Basilica of the Holy Blood is a one-of-a-kind chapel. I’ve never seen anything quite like it. Yes, legend says that Christ’s blood is in a vial inside this tiny church. The Basilica of the Holy Blood is a small church that rivals Notre Dame and Sacre Couer in Paris.
The church is actually a double chapel. It was first constructed in the 12th century and promoted to the rank of basilica in 1923. The original facade was constructed in late Gothic and Renaissance styles in the 16th century. It was demolished in the aftermath of the French Revolution and later rebuilt.
The lower part of the chapel is called the Basilius chapel. It has preserved its original Romanesque style from the 12th to 13th centuries. The church on the first floor is the actual chapel of the Holy Blood. The church itself was originally built in Romanesque style, like the Basilius church on the ground floor. It was changed completely to Gothic style in the 15th century and again in 1823. The silver altar is the place where the relic is preserved during the week. The relic is shown to the public every Friday and every day from the 3rd to the 17th of May. Outside the chapel is the Holy Blood museum, which contains the shrine for the Holy Blood and other treasures belonging to the chapel.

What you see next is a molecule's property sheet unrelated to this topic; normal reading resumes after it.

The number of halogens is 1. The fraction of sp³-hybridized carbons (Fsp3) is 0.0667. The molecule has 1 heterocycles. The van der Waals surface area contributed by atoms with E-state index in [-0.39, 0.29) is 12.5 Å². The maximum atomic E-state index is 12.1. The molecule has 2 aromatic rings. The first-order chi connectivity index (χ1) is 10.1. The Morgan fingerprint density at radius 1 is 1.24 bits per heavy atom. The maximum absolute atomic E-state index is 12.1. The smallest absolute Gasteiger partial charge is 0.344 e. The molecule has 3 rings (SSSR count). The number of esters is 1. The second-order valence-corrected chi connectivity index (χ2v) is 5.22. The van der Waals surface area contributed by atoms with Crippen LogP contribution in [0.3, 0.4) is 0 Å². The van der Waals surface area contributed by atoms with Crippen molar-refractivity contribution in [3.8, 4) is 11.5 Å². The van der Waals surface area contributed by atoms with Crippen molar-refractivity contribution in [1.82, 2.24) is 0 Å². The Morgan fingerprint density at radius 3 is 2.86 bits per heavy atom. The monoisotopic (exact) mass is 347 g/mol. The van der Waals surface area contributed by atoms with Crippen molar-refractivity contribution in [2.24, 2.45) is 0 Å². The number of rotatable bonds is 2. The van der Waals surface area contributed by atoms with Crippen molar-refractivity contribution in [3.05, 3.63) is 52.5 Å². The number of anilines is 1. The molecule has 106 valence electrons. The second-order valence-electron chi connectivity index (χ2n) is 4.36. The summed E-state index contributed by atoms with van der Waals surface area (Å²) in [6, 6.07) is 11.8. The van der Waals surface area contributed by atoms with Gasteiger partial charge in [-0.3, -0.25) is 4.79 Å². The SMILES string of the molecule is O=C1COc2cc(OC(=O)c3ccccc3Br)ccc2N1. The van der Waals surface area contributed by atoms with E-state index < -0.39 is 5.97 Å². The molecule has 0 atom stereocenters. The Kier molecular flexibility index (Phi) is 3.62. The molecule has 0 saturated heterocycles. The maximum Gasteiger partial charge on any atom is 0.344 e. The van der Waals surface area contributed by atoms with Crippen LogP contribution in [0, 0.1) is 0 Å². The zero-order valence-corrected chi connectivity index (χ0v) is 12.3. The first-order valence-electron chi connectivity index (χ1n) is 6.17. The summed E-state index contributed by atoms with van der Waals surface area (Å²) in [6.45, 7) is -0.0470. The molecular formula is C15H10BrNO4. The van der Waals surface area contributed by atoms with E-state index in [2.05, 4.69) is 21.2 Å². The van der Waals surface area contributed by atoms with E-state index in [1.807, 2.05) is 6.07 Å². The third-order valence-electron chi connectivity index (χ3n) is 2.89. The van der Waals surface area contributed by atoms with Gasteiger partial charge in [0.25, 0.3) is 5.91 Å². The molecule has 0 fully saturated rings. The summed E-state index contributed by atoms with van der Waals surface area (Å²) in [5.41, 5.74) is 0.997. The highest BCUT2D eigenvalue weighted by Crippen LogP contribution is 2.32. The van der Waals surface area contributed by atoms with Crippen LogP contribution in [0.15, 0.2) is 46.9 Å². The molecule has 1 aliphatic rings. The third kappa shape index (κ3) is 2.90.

The relic of the Holy Blood: The bottle with the blood has never been opened since its arrival in Bruges. The Bible never mentioned the fact that Christ's blood was preserved. One of the gospels mentions that Joseph of Arimathea preserved the blood after he had washed the dead body of Jesus. It is said that Count Diederik van den Elzas brought the relic containing the blood of Christ from Jerusalem to Bruges after the second crusade. But there is proof that the relic arrived later in Bruges, probably around 1250, and that it came from Constantinople (Istanbul in Turkey).
The upstairs chapel is gorgeous, with stained-glass windows, gothic arches, and a colorful altar that is used every Sunday for mass.
The Procession of the Holy Blood passes every year on Asuncion Day in May through the streets of Bruges. Citizens of Bruges dressed in historical costumes enact during this procession biblical scenes and reenact the arrival of the Count of Flanders, who brought the holy relic to Bruges.